Museum Evaluates, Installs LEDs With Support From Local Utility

  July 24, 2015

The Minneapolis Institute of Arts maintenance/design staff had installed LEDs in exit signs and a few other spaces, so they knew that more efficient lighting could bring additional energy savings. But the idea of installing LEDs in the building's galleries was met with skepticism from some of the staff. That’s because the change had to take into account more than energy savings — it had to ensure the lighting looked natural, making the art look crisp and detailed.

The lighting designer and maintenance crew worked with Xcel Energy to consider the options. The utility provides rebates and other incentives through a variety of programs.

They began looking at high efficiency lighting options in 2007, but LED lighting was still in the early development stages. The staff began testing samples from all over the country, considering not only aesthetics but also costs, how they would work with existing fixtures, and what types of lamps they would need. Over two phases lasting almost two years — and including painting the gallery walls to better suit the new lighting — staff replaced more than 8,300 lamps in more than 140 galleries, common areas, and offices at a cost of roughly $388,000.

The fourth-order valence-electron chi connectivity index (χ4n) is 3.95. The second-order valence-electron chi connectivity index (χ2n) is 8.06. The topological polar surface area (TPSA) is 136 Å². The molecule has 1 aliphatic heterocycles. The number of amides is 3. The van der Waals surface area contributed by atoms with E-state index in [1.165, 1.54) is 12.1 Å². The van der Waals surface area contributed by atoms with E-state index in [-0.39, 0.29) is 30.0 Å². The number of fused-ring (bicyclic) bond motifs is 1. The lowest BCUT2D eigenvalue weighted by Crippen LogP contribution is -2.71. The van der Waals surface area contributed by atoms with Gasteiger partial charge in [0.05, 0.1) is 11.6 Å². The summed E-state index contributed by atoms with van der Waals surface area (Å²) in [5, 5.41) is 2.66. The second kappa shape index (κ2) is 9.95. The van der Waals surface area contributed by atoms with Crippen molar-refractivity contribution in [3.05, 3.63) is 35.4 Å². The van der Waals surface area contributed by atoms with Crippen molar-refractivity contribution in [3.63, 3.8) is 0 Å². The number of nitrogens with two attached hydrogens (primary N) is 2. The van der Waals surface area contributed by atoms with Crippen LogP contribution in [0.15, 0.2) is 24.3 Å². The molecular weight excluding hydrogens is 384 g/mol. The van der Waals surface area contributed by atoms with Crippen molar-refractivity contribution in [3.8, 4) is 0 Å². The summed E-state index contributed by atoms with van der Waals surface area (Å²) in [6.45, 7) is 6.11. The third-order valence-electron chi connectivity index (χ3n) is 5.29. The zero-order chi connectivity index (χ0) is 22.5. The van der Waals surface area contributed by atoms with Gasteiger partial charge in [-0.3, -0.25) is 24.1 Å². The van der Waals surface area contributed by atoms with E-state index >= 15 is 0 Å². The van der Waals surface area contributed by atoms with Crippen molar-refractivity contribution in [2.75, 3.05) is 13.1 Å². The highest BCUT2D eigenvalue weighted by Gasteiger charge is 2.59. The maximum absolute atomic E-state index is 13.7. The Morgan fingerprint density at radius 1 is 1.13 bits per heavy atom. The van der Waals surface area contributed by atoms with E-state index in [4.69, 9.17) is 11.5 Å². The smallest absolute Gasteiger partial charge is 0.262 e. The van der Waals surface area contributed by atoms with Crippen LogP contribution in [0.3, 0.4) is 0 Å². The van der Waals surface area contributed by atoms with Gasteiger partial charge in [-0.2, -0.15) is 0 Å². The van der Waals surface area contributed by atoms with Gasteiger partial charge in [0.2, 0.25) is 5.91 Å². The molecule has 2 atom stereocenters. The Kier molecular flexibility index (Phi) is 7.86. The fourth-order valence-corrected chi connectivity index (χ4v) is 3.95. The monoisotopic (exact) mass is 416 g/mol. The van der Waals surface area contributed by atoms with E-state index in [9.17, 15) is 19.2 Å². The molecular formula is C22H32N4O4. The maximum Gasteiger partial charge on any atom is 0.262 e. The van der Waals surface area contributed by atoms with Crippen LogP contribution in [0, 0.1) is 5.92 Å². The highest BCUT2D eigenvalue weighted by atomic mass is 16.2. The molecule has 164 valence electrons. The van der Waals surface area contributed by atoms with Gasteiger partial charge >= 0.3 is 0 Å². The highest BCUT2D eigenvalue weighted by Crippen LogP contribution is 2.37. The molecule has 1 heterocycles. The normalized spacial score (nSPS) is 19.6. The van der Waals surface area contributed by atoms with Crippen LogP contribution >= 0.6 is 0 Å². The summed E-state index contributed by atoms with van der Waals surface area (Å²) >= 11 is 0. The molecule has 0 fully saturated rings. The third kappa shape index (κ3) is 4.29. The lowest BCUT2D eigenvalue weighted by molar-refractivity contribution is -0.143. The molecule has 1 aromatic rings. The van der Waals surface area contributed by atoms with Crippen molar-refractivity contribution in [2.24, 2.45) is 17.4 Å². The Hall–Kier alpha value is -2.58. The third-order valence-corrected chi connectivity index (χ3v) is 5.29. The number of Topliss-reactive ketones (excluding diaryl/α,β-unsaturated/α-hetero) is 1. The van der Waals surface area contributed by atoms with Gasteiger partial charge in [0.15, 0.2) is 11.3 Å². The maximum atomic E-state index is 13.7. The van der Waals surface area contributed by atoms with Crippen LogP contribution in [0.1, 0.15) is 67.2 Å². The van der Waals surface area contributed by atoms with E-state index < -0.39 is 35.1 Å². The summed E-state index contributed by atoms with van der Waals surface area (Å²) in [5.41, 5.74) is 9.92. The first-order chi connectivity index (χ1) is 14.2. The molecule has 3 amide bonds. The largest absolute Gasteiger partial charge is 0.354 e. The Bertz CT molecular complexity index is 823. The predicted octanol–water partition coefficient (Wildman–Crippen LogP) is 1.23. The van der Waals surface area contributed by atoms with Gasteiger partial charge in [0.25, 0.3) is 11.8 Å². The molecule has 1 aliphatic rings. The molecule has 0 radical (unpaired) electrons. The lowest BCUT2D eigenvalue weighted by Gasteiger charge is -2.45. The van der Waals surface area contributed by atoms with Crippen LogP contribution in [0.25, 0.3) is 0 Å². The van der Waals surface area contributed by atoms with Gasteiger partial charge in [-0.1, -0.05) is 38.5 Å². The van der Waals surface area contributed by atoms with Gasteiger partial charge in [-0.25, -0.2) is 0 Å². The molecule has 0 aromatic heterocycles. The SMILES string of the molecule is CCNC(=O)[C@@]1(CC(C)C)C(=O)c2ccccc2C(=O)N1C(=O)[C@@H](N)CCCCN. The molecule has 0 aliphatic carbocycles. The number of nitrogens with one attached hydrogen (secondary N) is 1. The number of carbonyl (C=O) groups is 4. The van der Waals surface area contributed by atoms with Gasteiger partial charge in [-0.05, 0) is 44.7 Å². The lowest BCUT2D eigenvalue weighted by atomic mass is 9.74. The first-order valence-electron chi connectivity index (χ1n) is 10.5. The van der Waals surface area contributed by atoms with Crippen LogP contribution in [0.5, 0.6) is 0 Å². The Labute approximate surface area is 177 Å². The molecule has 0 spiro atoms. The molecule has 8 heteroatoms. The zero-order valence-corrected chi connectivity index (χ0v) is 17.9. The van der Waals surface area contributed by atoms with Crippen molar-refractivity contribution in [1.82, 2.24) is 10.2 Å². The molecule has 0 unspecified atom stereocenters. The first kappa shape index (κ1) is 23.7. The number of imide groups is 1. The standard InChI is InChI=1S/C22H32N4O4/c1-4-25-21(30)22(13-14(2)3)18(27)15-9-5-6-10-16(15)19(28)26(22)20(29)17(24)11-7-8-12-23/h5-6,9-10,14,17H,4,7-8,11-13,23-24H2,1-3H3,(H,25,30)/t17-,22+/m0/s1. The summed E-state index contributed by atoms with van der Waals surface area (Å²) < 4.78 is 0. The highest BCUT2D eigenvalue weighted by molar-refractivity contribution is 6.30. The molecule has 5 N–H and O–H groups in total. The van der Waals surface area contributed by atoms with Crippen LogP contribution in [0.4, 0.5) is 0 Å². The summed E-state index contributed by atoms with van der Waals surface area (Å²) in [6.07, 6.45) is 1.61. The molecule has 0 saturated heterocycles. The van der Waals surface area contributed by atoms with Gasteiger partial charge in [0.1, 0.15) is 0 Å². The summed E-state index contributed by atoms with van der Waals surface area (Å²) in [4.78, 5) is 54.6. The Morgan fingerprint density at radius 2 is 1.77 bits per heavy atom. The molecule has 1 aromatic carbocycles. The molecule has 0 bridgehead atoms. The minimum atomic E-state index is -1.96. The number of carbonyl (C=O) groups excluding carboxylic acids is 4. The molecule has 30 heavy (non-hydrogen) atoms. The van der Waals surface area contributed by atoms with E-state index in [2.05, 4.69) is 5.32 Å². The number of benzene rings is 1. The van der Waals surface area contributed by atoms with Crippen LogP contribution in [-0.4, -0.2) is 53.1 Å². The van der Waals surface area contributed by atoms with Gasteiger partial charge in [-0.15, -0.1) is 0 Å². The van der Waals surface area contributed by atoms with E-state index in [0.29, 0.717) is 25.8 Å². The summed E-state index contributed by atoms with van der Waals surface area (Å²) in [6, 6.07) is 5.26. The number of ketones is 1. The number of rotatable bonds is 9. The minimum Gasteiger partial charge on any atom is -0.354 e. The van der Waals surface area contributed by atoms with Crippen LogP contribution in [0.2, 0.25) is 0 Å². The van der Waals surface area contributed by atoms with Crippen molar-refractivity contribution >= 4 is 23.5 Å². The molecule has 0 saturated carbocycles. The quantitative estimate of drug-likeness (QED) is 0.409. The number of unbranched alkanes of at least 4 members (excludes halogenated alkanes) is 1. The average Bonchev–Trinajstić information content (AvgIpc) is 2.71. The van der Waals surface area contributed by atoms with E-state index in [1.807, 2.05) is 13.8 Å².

The new lamps use about one-fifth of the energy that the halogens previously used and last about 22 times longer. And because they burn cooler, they reduce overall cooling costs. The museum received a grant from the National Endowment of Humanities, as well as about $177,000 in incentives from Xcel Energy to help pay for the upgraded lighting.

"Upgrading their lighting meant working with our lighting efficiency program, but it took a little while," explains Sara Terrell, Xcel Energy account manager. "We had to wait for the right technology in order to make the investment in replacing so many LEDs. There was some trial and error, but when the technology was right, we were ready to put the project in motion."

The Minneapolis Institute of Arts is the first museum of its size to have 100 percent LED lighting in its galleries.

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